Pyjama parties and sleepovers. I’ve still not fully grown out of them, even though I’m decidedly 30. They’re not normally planned – impromptu stopovers at the end of a night out are most frequent, but whenever we have multiple guests staying, inevitably, we share rooms and beds. It’s not sordid, we’re friends and it’s all girls together, giggles, borrowed towels and an endless wait for the bathroom the next day.
Why do we share? Partly because it’s companionable. Mostly because there’s no space to not share. And when I’m travelling, largely because it’s cheaper.
So William Hague shared a room with a guy. Gay or not, it’s no big deal in itself. But it’s the context that matters. When you’re away with work, the only time you share a room with another man or woman is either when they’re your partner, or implicitly when there’s something illicit about it. It’s not necessary to be THAT companionable on a work trip. It’s not necessary to be THAT economical with expenses. And surely there’s enough space when you’re away with work to have a room each, even if it’s tiny?
I love sharing with my friends, but in a work context, it’s a big no-no. While I was away last week, I had a moment of terror when I thought I’d have to share my room. Another journalist, from a well-known newspaper, visited my room while I wasn’t there and left his check-in information behind. Had it not been for that one piece of paper, left behind on my bed, I’d never have known he’d been there, or who he was. It had obviously been a mix-up – of course we weren’t expected to share. Still, on my first night, I had a slight sense of horror at the prospect of waking up next to a work acquaintance. Even when we’re friends with our work colleagues, there’s a level of professionalism that means work can’t be a pyjama party – separate rooms, separate beds.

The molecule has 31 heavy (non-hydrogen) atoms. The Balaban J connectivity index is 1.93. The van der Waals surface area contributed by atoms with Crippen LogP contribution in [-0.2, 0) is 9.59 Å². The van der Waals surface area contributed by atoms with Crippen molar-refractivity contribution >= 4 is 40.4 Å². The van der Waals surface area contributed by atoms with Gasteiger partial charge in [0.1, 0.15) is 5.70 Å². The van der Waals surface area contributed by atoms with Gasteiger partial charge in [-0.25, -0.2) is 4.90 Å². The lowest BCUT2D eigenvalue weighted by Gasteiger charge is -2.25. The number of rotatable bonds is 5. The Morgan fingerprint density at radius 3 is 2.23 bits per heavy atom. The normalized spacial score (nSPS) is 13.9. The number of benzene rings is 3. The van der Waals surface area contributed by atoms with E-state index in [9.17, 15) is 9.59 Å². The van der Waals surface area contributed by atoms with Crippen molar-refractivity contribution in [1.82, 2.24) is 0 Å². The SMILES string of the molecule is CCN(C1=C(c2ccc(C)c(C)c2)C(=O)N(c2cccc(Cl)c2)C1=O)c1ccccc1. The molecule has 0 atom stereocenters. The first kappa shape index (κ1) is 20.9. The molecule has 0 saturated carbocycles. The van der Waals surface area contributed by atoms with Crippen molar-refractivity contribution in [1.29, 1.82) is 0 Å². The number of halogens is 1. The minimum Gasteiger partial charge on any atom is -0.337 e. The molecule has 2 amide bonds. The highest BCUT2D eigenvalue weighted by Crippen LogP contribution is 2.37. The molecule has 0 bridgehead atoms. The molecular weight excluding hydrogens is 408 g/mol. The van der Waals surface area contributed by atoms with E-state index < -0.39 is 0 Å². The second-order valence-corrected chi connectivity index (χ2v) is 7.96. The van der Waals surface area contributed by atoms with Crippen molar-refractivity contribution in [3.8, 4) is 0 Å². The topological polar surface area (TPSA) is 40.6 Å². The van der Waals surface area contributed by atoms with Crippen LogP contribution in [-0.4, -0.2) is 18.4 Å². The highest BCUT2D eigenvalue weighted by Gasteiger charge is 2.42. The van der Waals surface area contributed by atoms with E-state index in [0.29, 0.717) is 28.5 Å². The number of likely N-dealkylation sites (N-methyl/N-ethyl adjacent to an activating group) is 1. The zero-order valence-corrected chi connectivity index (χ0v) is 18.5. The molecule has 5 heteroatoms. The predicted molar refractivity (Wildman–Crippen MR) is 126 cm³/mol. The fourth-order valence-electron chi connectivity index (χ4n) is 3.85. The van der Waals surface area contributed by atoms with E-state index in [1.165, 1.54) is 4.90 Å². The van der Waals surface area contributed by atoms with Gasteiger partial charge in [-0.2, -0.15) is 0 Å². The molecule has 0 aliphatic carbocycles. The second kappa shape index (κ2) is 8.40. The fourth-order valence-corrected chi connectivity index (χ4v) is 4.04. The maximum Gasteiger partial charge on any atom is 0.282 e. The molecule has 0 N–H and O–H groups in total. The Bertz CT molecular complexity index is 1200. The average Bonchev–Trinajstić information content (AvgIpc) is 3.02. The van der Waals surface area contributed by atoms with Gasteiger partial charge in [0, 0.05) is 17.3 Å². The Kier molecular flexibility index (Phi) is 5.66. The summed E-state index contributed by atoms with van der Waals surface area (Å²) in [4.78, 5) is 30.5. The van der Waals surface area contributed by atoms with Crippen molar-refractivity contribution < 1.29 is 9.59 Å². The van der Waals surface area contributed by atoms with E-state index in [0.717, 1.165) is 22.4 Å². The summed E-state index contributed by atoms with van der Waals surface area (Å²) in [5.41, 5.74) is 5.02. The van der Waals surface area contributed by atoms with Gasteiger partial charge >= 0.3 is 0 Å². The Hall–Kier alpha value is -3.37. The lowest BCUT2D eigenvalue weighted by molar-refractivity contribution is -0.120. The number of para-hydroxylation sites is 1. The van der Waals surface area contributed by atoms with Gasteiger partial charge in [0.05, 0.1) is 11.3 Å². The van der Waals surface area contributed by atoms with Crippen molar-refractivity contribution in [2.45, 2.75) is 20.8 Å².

I can easily take Hague’s word for it that he wasn’t having an affair with his advisor. Just because you share sleeping space doesn’t mean you’re inappropriately involved with one another. I think it’s sad that in order to prove his ‘straightness’ he has to point to his wife’s repeated miscarriages. It seems to me that that proves her desire for motherhood more than it demonstrates Hague’s heterosexuality.
But, the days of Morecambe and Wise innocently tucking in for the night are over and Hague shouldn’t have been so naïve as to forget that context is everything.